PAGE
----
News Corp deal: a new way to police corporate political spending?

April 22, 2013

On Monday, the directors and officers of Rupert Murdoch’s News Corp agreed to settle a derivative suit accusing them of breaching their duty to shareholders by failing to avert the phone-hacking scandal at the company’s British newspapers. News Corp’s insurers will pay $139 million, in what shareholder lawyers atGrant & Eisenhofer called the largest-ever cash settlement of derivative claims in Delaware Chancery Court. The settlement, which comes as News Corp prepares to split its news and entertainment branches into two publicly traded companies, was produced after several months of mediation that took place while the company’s motion to dismiss was pending before Vice Chancellor John Noble.

The cash portion of the deal (which will be eventually reduced by legal fees paid to G&E, co-lead counsel fromBernstein Litowitz Berger & Grossmann and several other plaintiffs firms that managed to grab a piece of the case) is obviously the big news, but among the many corporate governance enhancements detailed in the memorandum of understanding between News Corp and shareholders, you’ll find what appears to be a historic concession by the company: News Corp has agreed to disclose its campaign and political action committee contributions to shareholders and its lobbying and Super PAC spending to the board. According to two advocates for corporate political transparency, this settlement apparently marks the first time that shareholders have used the vehicle of a derivative suit to obtain enhanced disclosure of corporate political spending. “I think it’s terrific,” said Melanie Sloan, executive director of Citizens for Responsibility and Ethics in Washington (CREW). “Any way to force companies to disclose spending is good for democracy.”

Earlier this year, you may recall, New York State’s public employee pension fund brought a books-and-records suit against Qualcomm, seeking to force the chipmaker to tell shareholders about its political spending. (Notably, the New York fund, like shareholders in the News Corp case, was represented by Mark Lebovitch of Bernstein Litowitz.) I said at the time that the novel tactic of suing corporations under the Delaware law that grants shareholders the right to request corporate books and records could be a breakthrough in the post-Citizens United effort to force companies to admit their political spending. Qualcomm certainly knuckled under. In February, less than six weeks after the New York fund sued, the previously opaque corporation agreed to disclose online all of its contributions to candidates and parties, as well as donations to Super PACs and trade associations.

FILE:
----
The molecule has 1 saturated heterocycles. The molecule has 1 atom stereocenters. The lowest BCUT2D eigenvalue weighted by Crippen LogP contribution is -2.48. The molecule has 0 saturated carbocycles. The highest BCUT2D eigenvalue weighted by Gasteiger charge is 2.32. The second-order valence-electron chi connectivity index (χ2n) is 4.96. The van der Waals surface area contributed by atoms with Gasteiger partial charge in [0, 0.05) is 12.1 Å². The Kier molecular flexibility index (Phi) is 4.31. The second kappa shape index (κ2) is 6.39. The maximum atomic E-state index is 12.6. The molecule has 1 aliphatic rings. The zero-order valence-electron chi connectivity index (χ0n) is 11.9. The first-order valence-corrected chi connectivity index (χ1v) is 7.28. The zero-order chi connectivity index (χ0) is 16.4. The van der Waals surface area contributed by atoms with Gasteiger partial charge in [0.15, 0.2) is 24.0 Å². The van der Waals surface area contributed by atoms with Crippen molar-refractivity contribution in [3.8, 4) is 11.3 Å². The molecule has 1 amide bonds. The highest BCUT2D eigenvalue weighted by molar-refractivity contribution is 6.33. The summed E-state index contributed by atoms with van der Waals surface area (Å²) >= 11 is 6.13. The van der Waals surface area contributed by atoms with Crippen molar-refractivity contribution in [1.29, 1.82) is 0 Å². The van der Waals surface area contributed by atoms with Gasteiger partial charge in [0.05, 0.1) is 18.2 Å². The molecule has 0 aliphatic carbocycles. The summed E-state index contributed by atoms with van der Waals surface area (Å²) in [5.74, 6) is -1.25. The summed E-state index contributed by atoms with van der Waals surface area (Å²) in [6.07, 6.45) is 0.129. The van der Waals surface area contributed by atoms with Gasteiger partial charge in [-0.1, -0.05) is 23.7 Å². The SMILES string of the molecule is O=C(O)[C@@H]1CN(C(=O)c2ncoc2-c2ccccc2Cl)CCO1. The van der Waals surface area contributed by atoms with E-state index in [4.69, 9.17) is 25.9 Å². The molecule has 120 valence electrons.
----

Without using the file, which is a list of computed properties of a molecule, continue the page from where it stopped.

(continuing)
News Corp’s newly agreed-upon disclosures aren’t as robust as Qualcomm’s. The company said it would tell shareholders about contributions to all state and local candidates (direct corporation contributions to candidates for federal office are prohibited) and political action committees. It also agreed to disclose all donations to political nonprofits that are specifically earmarked as independent expenditures on behalf of a particular candidate or party and all spending in support of or opposition to ballot measures. But the settlement only requires the company to inform the board, and not shareholders, about Super PAC and trade association contributions over $25,000. Nevertheless, the settlement puts News Corp’s political transparency obligations in black and white, and that’s a real accomplishment for shareholders of such a politically active corporation.

Will other shareholders take advantage of pending derivative suits to obtain additional disclosure of corporate political spending? I hope so. The Securities and Exchange Commission continues to mull beefed-up disclosure requirements, and groups like the Center for Political Accountability continue to push for shareholder resolutions demanding transparency. The center’s director, Bruce Freed, told me that he expects the “proven vehicle” of shareholder resolutions to lead the way in improving transparency in corporate political spending. (Such resolutions, according to CPA, have prompted 120 companies to enhance their disclosures.) Sloan of CREW, however, told me that between the Qualcomm and News Corp settlements, “I think you’ll be seeing people looking at this more and more.”

If you’re among those who contend that shareholders have no need to be informed of political spending approved by officers or directors, either because contributions aren’t material or because they serve the corporation’s interests, you might want to check out the latest work of law professors Lucien Bebchuk of Harvard and Robert Jackson of Columbia. They’ve summarized it at the Harvard Law School blog on corporate governance.

For more of my posts, please go to Thomson Reuters News & Insight

Follow me on Twitter

No comments so far

We welcome comments that advance the story through relevant opinion, anecdotes, links and data. If you see a comment that you believe is irrelevant or inappropriate, you can flag it to our editors by using the report abuse links. Views expressed in the comments do not represent those of Reuters. For more information on our comment policy, see